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Old 02-11-2010, 09:34   #36
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I'd like bookstores a lot more if they stocked hardcovers. All my local ones only stock the TPB airport versions of new releases, which are usually priced at the same price as the hardcovers would be if they carried it.

Really annoying as I love getting books by my favourie authors on the day they come out, but ordering online's the only way to get the proper version.
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Old 30-01-2011, 01:48   #37
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Stanfords in Covent Garden always appears to be busy with people, not sure how they are doing in the light of Amazon but they specialise in travel books and offer specialist mapping services thus I guess have the edge over Amazon in that respect. I acutally managed to undercut Amazon recently for some books in their 3 for 2 offer. A few quid cheaper than buying all three on Amazon. But another book I've purchased that they stock I got from Amazon as I saved myself around 4 quid going online. Still it's one of my favourite bookstores and I hope they survive in some form.

Charity shops are great places to pick up books for a few quid. Oxfam Books & Music in particular has some very good stocks. Their Chiswick branch is great. I also buy my baby brothers children's books from Black Gull Books in Camden. Some great gems in their for a couple of quid each.
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Old 30-01-2011, 09:38   #38
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Our local bookshop in Keighley just closed down due to lack of business, although interestingly they said that their biggest rivals were the supermarkets. Popular new series like Harry Potter and Twilight that would have been great money spinners for the book shops a few years back are now readily available at the supermarkets who are able to sell them for less than the wholesale price available to the small book shops so there is simply no way they can compete.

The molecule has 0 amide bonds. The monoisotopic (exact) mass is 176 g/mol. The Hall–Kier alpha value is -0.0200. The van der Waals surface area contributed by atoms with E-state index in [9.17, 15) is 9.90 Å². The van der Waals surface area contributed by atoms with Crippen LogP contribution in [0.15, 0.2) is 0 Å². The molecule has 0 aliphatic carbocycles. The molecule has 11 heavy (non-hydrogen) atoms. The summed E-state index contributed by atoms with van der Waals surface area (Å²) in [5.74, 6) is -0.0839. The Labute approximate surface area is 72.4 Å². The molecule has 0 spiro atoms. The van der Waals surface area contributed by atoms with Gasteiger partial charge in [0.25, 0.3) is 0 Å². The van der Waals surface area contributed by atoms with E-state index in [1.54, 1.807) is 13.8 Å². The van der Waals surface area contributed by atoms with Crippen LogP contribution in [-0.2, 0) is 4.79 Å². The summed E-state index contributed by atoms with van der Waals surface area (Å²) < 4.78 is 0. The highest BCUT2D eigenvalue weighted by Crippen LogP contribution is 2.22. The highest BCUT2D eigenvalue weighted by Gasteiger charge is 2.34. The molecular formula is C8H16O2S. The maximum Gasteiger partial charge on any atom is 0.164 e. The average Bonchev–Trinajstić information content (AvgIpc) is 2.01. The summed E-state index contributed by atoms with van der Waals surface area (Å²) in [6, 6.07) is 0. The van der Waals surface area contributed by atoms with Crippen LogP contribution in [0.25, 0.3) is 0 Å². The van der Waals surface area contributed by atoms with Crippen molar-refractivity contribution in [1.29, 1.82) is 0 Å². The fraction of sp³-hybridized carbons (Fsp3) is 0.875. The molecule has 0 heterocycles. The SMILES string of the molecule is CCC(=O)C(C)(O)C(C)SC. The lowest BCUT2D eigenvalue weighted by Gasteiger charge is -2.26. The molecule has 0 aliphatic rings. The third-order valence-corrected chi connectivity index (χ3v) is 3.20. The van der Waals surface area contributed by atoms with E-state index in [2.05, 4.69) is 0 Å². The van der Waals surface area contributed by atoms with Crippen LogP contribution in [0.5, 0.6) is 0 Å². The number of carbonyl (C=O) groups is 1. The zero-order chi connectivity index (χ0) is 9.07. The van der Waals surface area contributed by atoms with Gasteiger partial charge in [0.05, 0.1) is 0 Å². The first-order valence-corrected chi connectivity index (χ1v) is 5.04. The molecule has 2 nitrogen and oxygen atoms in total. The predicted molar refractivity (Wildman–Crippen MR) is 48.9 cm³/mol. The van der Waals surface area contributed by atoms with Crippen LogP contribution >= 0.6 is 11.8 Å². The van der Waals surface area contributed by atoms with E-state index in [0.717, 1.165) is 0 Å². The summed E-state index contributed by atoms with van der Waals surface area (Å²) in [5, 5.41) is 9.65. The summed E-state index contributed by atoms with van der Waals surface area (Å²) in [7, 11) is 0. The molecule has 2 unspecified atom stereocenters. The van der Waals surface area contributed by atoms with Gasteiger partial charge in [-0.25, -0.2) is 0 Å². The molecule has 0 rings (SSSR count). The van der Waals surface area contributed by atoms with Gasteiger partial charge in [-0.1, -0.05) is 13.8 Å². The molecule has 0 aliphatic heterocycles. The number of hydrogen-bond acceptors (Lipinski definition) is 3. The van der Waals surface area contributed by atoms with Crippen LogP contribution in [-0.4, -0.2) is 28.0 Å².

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Old 30-01-2011, 09:55   #39
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(x) 100000

I hope ebook readers die on their arses.
Not going to happen.

Kindle book sales outstrip paperbacks for the first time.
http://news.cnet.com/8301-17938_105-20029839-1.html
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Old 22-07-2012, 14:21   #40
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RESURRECTION ALERT! :-)

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Not going to happen.

Kindle book sales outstrip paperbacks for the first time.
http://news.cnet.com/8301-17938_105-20029839-1.html
I wonder how many of those ebooks were free ones... I've downloaded a couple of hundred free ebooks for the kindle and have bought... one. For 20p.

The local bookshop here is Waterstones but when they took over Ottakars they closed the large Waterstones store that had a good range and moved into the smaller Ottakars store, which has probably not even a quarter of the range of the old store. I think I've bought one book there. I don't remember the last time I bought a book from WH Smith as the store here seems to have a gorilla stocking the shelves, most of the time I pick up a book and it's damaged in some way. It's hard to justify paying retail prices from a large chain, I find it much easier to do so from small independents... though there are precious few of those these days.